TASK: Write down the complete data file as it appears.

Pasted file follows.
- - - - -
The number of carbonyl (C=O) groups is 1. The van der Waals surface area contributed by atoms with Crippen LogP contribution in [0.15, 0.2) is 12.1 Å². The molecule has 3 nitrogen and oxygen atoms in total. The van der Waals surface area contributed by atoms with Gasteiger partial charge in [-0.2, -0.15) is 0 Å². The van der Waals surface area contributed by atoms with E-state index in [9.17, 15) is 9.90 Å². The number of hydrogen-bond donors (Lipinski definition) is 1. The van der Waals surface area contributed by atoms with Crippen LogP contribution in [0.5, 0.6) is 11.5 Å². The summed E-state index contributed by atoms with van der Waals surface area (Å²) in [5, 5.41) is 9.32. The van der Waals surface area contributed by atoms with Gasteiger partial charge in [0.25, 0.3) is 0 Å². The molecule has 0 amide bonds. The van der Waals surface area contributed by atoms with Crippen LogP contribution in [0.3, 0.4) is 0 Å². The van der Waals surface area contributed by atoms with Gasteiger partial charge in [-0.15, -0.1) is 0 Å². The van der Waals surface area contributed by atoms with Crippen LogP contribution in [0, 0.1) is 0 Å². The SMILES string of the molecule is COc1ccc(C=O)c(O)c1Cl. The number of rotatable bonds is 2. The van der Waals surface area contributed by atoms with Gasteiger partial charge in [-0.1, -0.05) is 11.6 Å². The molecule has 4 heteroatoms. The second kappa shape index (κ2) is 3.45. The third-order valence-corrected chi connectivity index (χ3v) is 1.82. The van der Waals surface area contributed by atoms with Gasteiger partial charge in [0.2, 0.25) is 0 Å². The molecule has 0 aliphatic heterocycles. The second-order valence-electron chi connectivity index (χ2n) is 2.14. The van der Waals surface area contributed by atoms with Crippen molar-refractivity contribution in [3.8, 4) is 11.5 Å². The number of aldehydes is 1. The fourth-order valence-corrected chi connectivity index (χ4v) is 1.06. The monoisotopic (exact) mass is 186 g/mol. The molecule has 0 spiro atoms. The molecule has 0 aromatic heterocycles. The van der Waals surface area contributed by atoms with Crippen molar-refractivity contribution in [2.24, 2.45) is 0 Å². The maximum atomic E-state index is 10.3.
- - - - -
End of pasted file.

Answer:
The number of carbonyl (C=O) groups is 1. The van der Waals surface area contributed by atoms with Crippen LogP contribution in [0.15, 0.2) is 12.1 Å². The molecule has 3 nitrogen and oxygen atoms in total. The van der Waals surface area contributed by atoms with Gasteiger partial charge in [-0.2, -0.15) is 0 Å². The van der Waals surface area contributed by atoms with E-state index in [9.17, 15) is 9.90 Å². The number of hydrogen-bond donors (Lipinski definition) is 1. The van der Waals surface area contributed by atoms with Crippen LogP contribution in [0.5, 0.6) is 11.5 Å². The summed E-state index contributed by atoms with van der Waals surface area (Å²) in [5, 5.41) is 9.32. The van der Waals surface area contributed by atoms with Gasteiger partial charge in [0.25, 0.3) is 0 Å². The molecule has 0 amide bonds. The van der Waals surface area contributed by atoms with Crippen LogP contribution in [0.3, 0.4) is 0 Å². The van der Waals surface area contributed by atoms with Gasteiger partial charge in [-0.15, -0.1) is 0 Å². The van der Waals surface area contributed by atoms with Crippen LogP contribution in [0, 0.1) is 0 Å². The SMILES string of the molecule is COc1ccc(C=O)c(O)c1Cl. The number of rotatable bonds is 2. The van der Waals surface area contributed by atoms with Gasteiger partial charge in [-0.1, -0.05) is 11.6 Å². The molecule has 4 heteroatoms. The second kappa shape index (κ2) is 3.45. The third-order valence-corrected chi connectivity index (χ3v) is 1.82. The van der Waals surface area contributed by atoms with Gasteiger partial charge in [0.2, 0.25) is 0 Å². The molecule has 0 aliphatic heterocycles. The second-order valence-electron chi connectivity index (χ2n) is 2.14. The van der Waals surface area contributed by atoms with Crippen molar-refractivity contribution in [3.8, 4) is 11.5 Å². The number of aldehydes is 1. The fourth-order valence-corrected chi connectivity index (χ4v) is 1.06. The monoisotopic (exact) mass is 186 g/mol. The molecule has 0 spiro atoms. The molecule has 0 aromatic heterocycles. The van der Waals surface area contributed by atoms with Crippen molar-refractivity contribution in [2.24, 2.45) is 0 Å². The maximum atomic E-state index is 10.3.